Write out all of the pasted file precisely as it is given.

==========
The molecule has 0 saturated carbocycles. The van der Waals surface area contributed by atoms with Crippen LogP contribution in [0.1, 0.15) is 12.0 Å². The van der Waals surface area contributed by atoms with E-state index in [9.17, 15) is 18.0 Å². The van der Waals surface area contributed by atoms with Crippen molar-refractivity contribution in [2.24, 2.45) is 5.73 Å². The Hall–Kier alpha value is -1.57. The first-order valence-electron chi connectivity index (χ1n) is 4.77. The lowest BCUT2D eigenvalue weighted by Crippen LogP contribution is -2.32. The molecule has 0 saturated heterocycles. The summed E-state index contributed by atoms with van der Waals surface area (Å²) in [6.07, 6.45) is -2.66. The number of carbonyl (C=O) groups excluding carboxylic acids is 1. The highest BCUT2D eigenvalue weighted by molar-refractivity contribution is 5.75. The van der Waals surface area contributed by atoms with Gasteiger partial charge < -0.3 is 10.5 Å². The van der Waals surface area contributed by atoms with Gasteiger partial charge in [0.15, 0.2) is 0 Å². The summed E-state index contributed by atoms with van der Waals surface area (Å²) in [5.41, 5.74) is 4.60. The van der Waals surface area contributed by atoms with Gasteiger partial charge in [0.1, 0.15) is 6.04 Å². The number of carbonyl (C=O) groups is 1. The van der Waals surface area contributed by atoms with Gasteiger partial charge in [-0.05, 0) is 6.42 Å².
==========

The molecule has 0 saturated carbocycles. The van der Waals surface area contributed by atoms with Crippen LogP contribution in [0.1, 0.15) is 12.0 Å². The van der Waals surface area contributed by atoms with E-state index in [9.17, 15) is 18.0 Å². The van der Waals surface area contributed by atoms with Crippen molar-refractivity contribution in [2.24, 2.45) is 5.73 Å². The Hall–Kier alpha value is -1.57. The first-order valence-electron chi connectivity index (χ1n) is 4.77. The lowest BCUT2D eigenvalue weighted by Crippen LogP contribution is -2.32. The molecule has 0 saturated heterocycles. The summed E-state index contributed by atoms with van der Waals surface area (Å²) in [6.07, 6.45) is -2.66. The number of carbonyl (C=O) groups excluding carboxylic acids is 1. The highest BCUT2D eigenvalue weighted by molar-refractivity contribution is 5.75. The van der Waals surface area contributed by atoms with Gasteiger partial charge < -0.3 is 10.5 Å². The van der Waals surface area contributed by atoms with Gasteiger partial charge in [0.15, 0.2) is 0 Å². The summed E-state index contributed by atoms with van der Waals surface area (Å²) in [5.41, 5.74) is 4.60. The van der Waals surface area contributed by atoms with Gasteiger partial charge in [0.1, 0.15) is 6.04 Å². The number of carbonyl (C=O) groups is 1. The van der Waals surface area contributed by atoms with Gasteiger partial charge in [-0.05, 0) is 6.42 Å².